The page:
Should I Shrink the C: Drive on Windows 2008 R2 running Exchange 2010

The environment is: Windows 2008 R2 running Exchange 2010.

Disk 1: Full size: 3719.99 GB
C: Drive Volume: 2047.90 GB and 100MB System Reserved
The remaining space is unallocated.

Windows Backup is failing because I can't do a full server backup.  It says volume larger than _____ can not be protected.

I am thinking about shrinking the C: drive (because only 300 GB is used rest is free) and bring it down to below 2TB.

1. Would that work to fix the backup issue?

2. Would Exchange 2010 have any problem with shrinking C: drive volume?

3. What is the proper method, should I shut down exchange services and then shrink?
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Simon Butler (Sembee)ConsultantCommented:
Exchange will not care if the drive is shrunk. Windows will not let you if there is something in the higher bit. I am surprised the server was even built - I don't think I have ever built a server with more than 300gb for the C drive, even on SBS 2011 (which seriously chews disk space if you let it).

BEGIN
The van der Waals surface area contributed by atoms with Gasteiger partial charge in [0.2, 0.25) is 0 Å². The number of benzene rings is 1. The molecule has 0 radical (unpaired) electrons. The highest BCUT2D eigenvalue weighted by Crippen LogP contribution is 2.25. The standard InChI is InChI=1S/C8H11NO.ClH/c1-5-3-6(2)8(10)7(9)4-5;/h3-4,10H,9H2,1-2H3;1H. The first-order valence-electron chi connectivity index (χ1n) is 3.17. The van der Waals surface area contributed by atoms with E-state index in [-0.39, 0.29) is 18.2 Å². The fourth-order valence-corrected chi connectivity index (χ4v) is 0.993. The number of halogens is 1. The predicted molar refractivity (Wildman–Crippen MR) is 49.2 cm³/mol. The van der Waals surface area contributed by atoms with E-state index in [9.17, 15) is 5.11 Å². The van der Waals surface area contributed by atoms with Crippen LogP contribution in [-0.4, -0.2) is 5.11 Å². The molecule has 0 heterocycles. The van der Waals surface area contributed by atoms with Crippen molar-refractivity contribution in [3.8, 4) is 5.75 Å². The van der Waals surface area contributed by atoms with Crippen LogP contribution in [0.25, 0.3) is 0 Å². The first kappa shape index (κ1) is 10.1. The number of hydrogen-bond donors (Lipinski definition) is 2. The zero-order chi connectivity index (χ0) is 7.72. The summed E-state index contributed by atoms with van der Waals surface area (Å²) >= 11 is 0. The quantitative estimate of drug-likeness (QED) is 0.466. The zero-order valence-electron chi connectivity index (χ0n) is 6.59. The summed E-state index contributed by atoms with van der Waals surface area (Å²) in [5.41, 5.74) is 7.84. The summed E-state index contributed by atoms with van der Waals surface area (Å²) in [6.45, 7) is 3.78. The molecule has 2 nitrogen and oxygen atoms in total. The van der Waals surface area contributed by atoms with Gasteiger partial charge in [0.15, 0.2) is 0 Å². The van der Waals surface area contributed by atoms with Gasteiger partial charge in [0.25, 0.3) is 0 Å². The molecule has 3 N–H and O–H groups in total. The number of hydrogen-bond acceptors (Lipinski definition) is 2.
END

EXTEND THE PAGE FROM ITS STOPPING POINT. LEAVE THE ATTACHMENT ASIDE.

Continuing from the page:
Do you have everything on the C drive? If so, I would shrink it as small as it can go, then create new partitions, one for the logs and one for the database. That will be a lot more efficient use of the space.

You can shutdown Exchange if you like, but it will not take long and I have done it before "hot".

noxchoGlobal Support CoordinatorCommented:
Shrinking the drive is not a problem. The problem is a total size of HDD which is not supported by earlier versions of Windows Server Backup.
Even if you shrink the drive the backup will fail because the HDD size wont change.
You have two options:
1)get third party backup software and use it to backup your C: drive
2) reconfigure the RAID the way that you system resides on smaller drive and the rest is devoted to data drive. So that Windows sees them as two separated HDDs.

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Natty GregIn Theory (IT)Commented:
clone the bloody drive with an equal size drive, it would make the switch easy as swapping an hard drive
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